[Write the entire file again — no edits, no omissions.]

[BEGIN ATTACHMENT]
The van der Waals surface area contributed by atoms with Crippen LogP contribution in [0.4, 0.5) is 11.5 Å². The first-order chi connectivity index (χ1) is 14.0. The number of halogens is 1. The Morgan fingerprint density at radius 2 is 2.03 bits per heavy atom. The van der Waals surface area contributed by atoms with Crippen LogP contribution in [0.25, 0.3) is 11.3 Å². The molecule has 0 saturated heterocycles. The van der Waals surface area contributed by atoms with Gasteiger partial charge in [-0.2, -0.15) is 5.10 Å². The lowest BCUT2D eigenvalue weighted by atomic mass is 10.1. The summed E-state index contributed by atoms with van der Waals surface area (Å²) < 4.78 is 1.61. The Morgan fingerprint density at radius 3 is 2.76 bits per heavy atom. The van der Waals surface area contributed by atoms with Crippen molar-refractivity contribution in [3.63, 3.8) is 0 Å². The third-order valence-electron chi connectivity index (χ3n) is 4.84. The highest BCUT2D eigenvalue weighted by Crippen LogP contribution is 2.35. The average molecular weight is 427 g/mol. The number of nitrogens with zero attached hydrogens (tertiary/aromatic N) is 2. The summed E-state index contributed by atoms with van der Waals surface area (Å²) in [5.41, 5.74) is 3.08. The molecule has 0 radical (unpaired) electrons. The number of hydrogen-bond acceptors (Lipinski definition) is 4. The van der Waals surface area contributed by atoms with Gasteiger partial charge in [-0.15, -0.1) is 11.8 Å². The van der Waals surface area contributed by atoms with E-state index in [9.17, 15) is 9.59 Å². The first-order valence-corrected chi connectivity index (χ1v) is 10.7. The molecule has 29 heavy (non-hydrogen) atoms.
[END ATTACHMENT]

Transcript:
The van der Waals surface area contributed by atoms with Crippen LogP contribution in [0.4, 0.5) is 11.5 Å². The first-order chi connectivity index (χ1) is 14.0. The number of halogens is 1. The Morgan fingerprint density at radius 2 is 2.03 bits per heavy atom. The van der Waals surface area contributed by atoms with Crippen LogP contribution in [0.25, 0.3) is 11.3 Å². The molecule has 0 saturated heterocycles. The van der Waals surface area contributed by atoms with Gasteiger partial charge in [-0.2, -0.15) is 5.10 Å². The lowest BCUT2D eigenvalue weighted by atomic mass is 10.1. The summed E-state index contributed by atoms with van der Waals surface area (Å²) < 4.78 is 1.61. The Morgan fingerprint density at radius 3 is 2.76 bits per heavy atom. The van der Waals surface area contributed by atoms with Crippen molar-refractivity contribution in [3.63, 3.8) is 0 Å². The third-order valence-electron chi connectivity index (χ3n) is 4.84. The highest BCUT2D eigenvalue weighted by Crippen LogP contribution is 2.35. The average molecular weight is 427 g/mol. The number of nitrogens with zero attached hydrogens (tertiary/aromatic N) is 2. The summed E-state index contributed by atoms with van der Waals surface area (Å²) in [5.41, 5.74) is 3.08. The molecule has 0 radical (unpaired) electrons. The number of hydrogen-bond acceptors (Lipinski definition) is 4. The van der Waals surface area contributed by atoms with Gasteiger partial charge in [-0.15, -0.1) is 11.8 Å². The van der Waals surface area contributed by atoms with E-state index in [9.17, 15) is 9.59 Å². The first-order valence-corrected chi connectivity index (χ1v) is 10.7. The molecule has 29 heavy (non-hydrogen) atoms.